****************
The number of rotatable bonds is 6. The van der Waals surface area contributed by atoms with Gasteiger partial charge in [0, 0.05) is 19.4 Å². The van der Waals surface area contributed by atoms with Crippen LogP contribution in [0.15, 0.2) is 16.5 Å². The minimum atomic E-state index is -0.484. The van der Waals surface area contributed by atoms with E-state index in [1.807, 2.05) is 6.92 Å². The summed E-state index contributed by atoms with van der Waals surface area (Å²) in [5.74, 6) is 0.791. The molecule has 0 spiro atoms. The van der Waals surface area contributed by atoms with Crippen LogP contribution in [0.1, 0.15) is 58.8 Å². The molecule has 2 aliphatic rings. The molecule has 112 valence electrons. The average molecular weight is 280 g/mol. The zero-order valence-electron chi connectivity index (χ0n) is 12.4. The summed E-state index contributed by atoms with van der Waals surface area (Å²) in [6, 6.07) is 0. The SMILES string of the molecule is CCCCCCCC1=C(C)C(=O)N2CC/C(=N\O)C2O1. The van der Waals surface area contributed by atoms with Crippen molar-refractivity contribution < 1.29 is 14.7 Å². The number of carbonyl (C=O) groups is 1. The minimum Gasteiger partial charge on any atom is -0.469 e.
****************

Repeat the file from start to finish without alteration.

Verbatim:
The number of rotatable bonds is 6. The van der Waals surface area contributed by atoms with Gasteiger partial charge in [0, 0.05) is 19.4 Å². The van der Waals surface area contributed by atoms with Crippen LogP contribution in [0.15, 0.2) is 16.5 Å². The minimum atomic E-state index is -0.484. The van der Waals surface area contributed by atoms with E-state index in [1.807, 2.05) is 6.92 Å². The summed E-state index contributed by atoms with van der Waals surface area (Å²) in [5.74, 6) is 0.791. The molecule has 0 spiro atoms. The van der Waals surface area contributed by atoms with Crippen LogP contribution in [0.1, 0.15) is 58.8 Å². The molecule has 2 aliphatic rings. The molecule has 112 valence electrons. The average molecular weight is 280 g/mol. The zero-order valence-electron chi connectivity index (χ0n) is 12.4. The summed E-state index contributed by atoms with van der Waals surface area (Å²) in [6, 6.07) is 0. The SMILES string of the molecule is CCCCCCCC1=C(C)C(=O)N2CC/C(=N\O)C2O1. The van der Waals surface area contributed by atoms with Crippen molar-refractivity contribution < 1.29 is 14.7 Å². The number of carbonyl (C=O) groups is 1. The minimum Gasteiger partial charge on any atom is -0.469 e.